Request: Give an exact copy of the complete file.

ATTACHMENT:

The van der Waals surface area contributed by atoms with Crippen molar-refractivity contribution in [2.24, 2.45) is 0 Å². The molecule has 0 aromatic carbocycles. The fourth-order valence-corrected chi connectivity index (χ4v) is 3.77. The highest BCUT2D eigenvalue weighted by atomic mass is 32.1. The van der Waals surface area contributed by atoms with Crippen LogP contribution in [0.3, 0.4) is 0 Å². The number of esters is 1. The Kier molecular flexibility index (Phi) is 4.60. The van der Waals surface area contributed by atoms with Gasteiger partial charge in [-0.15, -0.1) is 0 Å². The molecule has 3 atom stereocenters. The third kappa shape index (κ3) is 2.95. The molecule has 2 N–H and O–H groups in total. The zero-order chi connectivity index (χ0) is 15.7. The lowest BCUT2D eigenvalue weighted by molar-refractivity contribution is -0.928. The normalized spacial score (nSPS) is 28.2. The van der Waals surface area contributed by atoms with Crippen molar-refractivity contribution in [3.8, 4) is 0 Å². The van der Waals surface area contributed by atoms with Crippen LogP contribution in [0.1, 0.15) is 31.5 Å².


The van der Waals surface area contributed by atoms with Crippen molar-refractivity contribution in [2.24, 2.45) is 0 Å². The molecule has 0 aromatic carbocycles. The fourth-order valence-corrected chi connectivity index (χ4v) is 3.77. The highest BCUT2D eigenvalue weighted by atomic mass is 32.1. The van der Waals surface area contributed by atoms with Crippen LogP contribution in [0.3, 0.4) is 0 Å². The number of esters is 1. The Kier molecular flexibility index (Phi) is 4.60. The van der Waals surface area contributed by atoms with Gasteiger partial charge in [-0.15, -0.1) is 0 Å². The molecule has 3 atom stereocenters. The third kappa shape index (κ3) is 2.95. The molecule has 2 N–H and O–H groups in total. The zero-order chi connectivity index (χ0) is 15.7. The lowest BCUT2D eigenvalue weighted by molar-refractivity contribution is -0.928. The normalized spacial score (nSPS) is 28.2. The van der Waals surface area contributed by atoms with Crippen molar-refractivity contribution in [3.8, 4) is 0 Å². The van der Waals surface area contributed by atoms with Crippen LogP contribution in [0.1, 0.15) is 31.5 Å².